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Guerra v. Shanahan

United States District Court, S.D. New York

December 23, 2014

CHRISTOPHER SHANAHAN, Field Office Director, New York Field Office, Immigration And Customs Enforcement, et al., Respondent.


KIMBA M. WOOD, District Judge.

Petitioner Deyli Noe Guerra applies under 28 U.S.C. § 2241 for a writ of habeas corpus releasing him from the custody of the Department of Homeland Security ("DHS"), pending the outcome of removal proceedings against him. In the alternative, Guerra seeks a bond hearing before an immigration judge. For the reasons stated herein, the Court GRANTS Guerra's request for a bond hearing.


Guerra is a native and citizen of Guatemala. See (Pet. [ECF No. 2] at ¶ 24). He first entered the United States without inspection in April 1998. See (Pet. ¶ 24). Guerra states that in Guatemala he was involved in a romantic relationship with his cousin, who later killed herself. See (Pet. ¶ 24); (Pet., Ex. B, Record of Sworn Statement [ECF No. 2] at 3). According to Guerra, his cousin's family blamed Guerra for her death and her father vowed to exact retribution against Guerra. See (Pet. ¶ 24). Guerra claims that this threat caused him to flee Guatemala and enter the United States. See (Pet. ¶ 24-25). After entry, Guerra was apprehended, and on May 1, 1998, an immigration judge ordered him removed. See (Return, Ex. B [ECF No. 9-2]). He was removed to Guatemala in April 2009. See (Pet. ¶ 26); (Return, Ex. E, Notice of Intent/Decision to Reinstate [ECF No. 9-4]).

Guerra asserts that after returning to Guatemala, he faced renewed threats from his cousin's family, as well as new threats from a man named "Cachorro" who was angry that Guerra had started a relationship with his ex-girlfriend. See (Pet. ¶ 27). Guerra fled once again to the United States. See (Pet. ¶ 28). In November 2009, Immigration and Customs Enforcement ("ICE") apprehended Guerra, reinstated his prior removal order, and removed him to Guatemala for a second time in March 2010. See (Return, Ex. E); (Return, Ex. F, Warrant of Removal/Deportation) [ECF No. 9-6]).

Following his second removal, Guerra reentered the United States without inspection for a third time and was arrested in New York on May 5, 2013, for driving while intoxicated. See (Return, Ex. I, Uniform Sentence & Commitment [ECF No. 9-9]). While Guerra was detained on those charges, ICE identified him as a removable alien and again reinstated his prior removal order. (Return, Ex. G, Record and Deportable/Inadmissible Alien [ECF No. 9-7]); (Return, Ex. H, Notice of Intent/Decision to Reinstate [ECF No. 9-8]).

During his detention by ICE, Guerra received a "reasonable fear interview" before a United States Citizenship and Immigration Services asylum officer, who concluded that Guerra had a reasonable fear of returning to Guatemala. See (Pet. ¶ 30-31). The officer referred the matter to an immigration judge on April 8, 2014, to determine whether Guerra was eligible for withholding of removal pursuant to 8 U.S.C. § 1231(b)(3). See (Pet., Ex. C, Reasonable Fear Determination [ECF No. 2] at 6). No determination as to Guerra's eligibility for withholding has yet been made.


The parties dispute whether Guerra has been detained pursuant to 8 U.S.C. § 1226(a), which applies before a removal order becomes administratively final, or § 1231, which applies after an order becomes administratively final.[1] Only § 1226(a) would entitle Guerra to the bond hearing he requests.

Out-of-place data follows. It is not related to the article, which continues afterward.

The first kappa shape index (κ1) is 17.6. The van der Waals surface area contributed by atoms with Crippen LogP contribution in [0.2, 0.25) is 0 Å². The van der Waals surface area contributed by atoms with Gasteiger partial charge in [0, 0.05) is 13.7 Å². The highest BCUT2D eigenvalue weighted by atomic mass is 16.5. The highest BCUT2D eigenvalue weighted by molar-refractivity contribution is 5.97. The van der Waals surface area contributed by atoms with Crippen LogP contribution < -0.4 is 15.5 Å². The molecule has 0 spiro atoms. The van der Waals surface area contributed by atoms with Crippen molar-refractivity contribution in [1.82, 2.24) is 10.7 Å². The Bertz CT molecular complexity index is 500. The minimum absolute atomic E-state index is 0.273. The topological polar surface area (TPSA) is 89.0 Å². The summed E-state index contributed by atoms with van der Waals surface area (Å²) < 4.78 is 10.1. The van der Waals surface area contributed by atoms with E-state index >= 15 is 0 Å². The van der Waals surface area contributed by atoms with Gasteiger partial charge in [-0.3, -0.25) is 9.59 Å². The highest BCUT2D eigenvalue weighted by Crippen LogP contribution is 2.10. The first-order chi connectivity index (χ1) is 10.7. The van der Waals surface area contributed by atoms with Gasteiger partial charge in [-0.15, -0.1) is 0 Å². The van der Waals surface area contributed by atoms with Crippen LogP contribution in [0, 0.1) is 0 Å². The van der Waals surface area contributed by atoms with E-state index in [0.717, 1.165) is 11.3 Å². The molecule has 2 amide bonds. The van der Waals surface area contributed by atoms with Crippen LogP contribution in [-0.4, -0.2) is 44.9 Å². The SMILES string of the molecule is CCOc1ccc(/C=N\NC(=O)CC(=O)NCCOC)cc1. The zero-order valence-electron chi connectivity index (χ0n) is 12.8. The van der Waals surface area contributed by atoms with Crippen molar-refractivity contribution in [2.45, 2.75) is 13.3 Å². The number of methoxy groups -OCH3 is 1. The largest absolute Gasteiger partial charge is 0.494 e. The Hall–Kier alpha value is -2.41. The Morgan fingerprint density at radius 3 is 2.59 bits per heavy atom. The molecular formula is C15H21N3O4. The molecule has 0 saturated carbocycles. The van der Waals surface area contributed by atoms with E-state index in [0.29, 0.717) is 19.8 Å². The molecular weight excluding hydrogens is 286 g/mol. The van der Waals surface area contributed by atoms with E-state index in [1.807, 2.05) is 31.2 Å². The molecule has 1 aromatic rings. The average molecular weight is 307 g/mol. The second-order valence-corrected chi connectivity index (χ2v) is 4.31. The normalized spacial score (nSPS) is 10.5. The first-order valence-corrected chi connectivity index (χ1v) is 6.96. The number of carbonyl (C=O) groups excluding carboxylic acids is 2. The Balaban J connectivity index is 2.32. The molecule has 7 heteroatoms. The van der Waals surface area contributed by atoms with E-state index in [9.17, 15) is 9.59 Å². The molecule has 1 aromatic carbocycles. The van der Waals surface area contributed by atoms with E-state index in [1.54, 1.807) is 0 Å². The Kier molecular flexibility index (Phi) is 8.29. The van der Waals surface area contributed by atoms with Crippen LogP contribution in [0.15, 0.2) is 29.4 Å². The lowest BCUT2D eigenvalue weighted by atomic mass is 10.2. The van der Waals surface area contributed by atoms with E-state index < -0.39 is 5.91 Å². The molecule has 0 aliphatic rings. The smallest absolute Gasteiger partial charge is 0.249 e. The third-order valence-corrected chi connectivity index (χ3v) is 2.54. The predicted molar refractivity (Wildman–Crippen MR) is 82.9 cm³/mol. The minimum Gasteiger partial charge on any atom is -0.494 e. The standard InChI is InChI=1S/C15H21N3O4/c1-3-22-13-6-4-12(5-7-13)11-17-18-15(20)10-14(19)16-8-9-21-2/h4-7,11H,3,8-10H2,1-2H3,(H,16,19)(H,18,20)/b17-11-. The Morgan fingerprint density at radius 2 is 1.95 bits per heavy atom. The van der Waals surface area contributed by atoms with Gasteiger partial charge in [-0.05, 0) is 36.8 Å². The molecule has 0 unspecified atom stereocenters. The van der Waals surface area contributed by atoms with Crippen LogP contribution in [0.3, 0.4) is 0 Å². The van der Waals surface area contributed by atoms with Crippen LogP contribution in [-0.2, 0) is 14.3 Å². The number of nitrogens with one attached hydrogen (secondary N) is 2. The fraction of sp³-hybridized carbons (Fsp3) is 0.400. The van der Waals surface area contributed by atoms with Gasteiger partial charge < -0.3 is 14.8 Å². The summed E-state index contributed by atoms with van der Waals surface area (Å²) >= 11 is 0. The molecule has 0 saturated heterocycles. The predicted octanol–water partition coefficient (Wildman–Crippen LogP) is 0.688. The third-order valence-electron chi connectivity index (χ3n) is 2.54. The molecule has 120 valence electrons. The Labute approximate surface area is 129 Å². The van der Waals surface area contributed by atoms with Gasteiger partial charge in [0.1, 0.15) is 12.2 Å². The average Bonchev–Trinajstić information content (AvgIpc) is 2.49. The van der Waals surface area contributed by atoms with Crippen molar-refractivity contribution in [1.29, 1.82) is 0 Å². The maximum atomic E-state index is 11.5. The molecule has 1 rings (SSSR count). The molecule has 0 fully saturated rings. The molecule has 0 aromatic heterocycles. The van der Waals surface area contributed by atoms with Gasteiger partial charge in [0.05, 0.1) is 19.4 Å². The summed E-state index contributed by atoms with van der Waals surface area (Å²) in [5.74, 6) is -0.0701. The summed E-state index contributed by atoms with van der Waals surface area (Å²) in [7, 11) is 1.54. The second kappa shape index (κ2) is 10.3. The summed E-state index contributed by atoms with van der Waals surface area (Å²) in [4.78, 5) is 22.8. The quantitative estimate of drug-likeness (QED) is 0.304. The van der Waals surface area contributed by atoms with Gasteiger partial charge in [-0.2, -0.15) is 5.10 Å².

To determine which statute applies, the Court must resolve an issue not yet decided by the Second Circuit: whether the pendency of a detainee's withholding application prevents a reinstated removal order from becoming administratively final. After review, the Court agrees with several other federal courts that a reinstated removal order cannot become administratively final until a pending withholding application has been resolved. Guerra's withholding application is pending currently before an immigration judge, and thus Guerra's reinstated removal order is not yet final. Accordingly, the Court holds that Guerra has been detained pursuant to § 1226(a) and is entitled to a bond hearing.[2]

A. Administrative Finality and the Distinction Between § 1226(a) and § 1231

The INA authorizes the Attorney General of the United States to issue a warrant for the arrest and detention of an alien pending a final administrative decision on an alien's removal. See 8 U.S.C. § 1226(a). Alien detention is governed primarily by two sections: 8 U.S.C. § 1226 and 8 U.S.C. § 1231.

8 U.S.C. § 1226. Section 1226 governs the detention of aliens while removal proceedings take place - in other words, while an immigration judge determines whether a given alien should be removed. Section 1226(a), sometimes referred to as the "discretionary detention" provision, see, e.g., Monestime, 704 F.Supp.2d at 457, allows, but does not require, federal immigration authorities to detain an alien during removal proceedings. 8 U.S.C. § 1226(a)(1)-(2). An alien detained pursuant to § 1226(a) is entitled to a bond hearing to determine whether immigration authorities should continue detaining the alien. See, e.g., Straker, 986 F.Supp.2d at 363 ("DHS's authority for detaining Straker during removal proceedings instead lies under § 1226(a), under which he is entitled to a bond hearing."); Sulayao, 2009 WL 3003188, at *2 ("Section 1226(a) affords aliens the possibility of a bond hearing.").

8 U.S.C. § 1231. Section 1231 governs the detention of aliens, inter alia, after a removal order against the alien has become "administratively final." 8 U.S.C. § 1231(a)(1)(B)(i).[3] A removal order becomes administratively final upon the earlier of: "(i) a determination by the Board of Immigration Appeals affirming such order; or (ii) the expiration of the period in which the alien is ...

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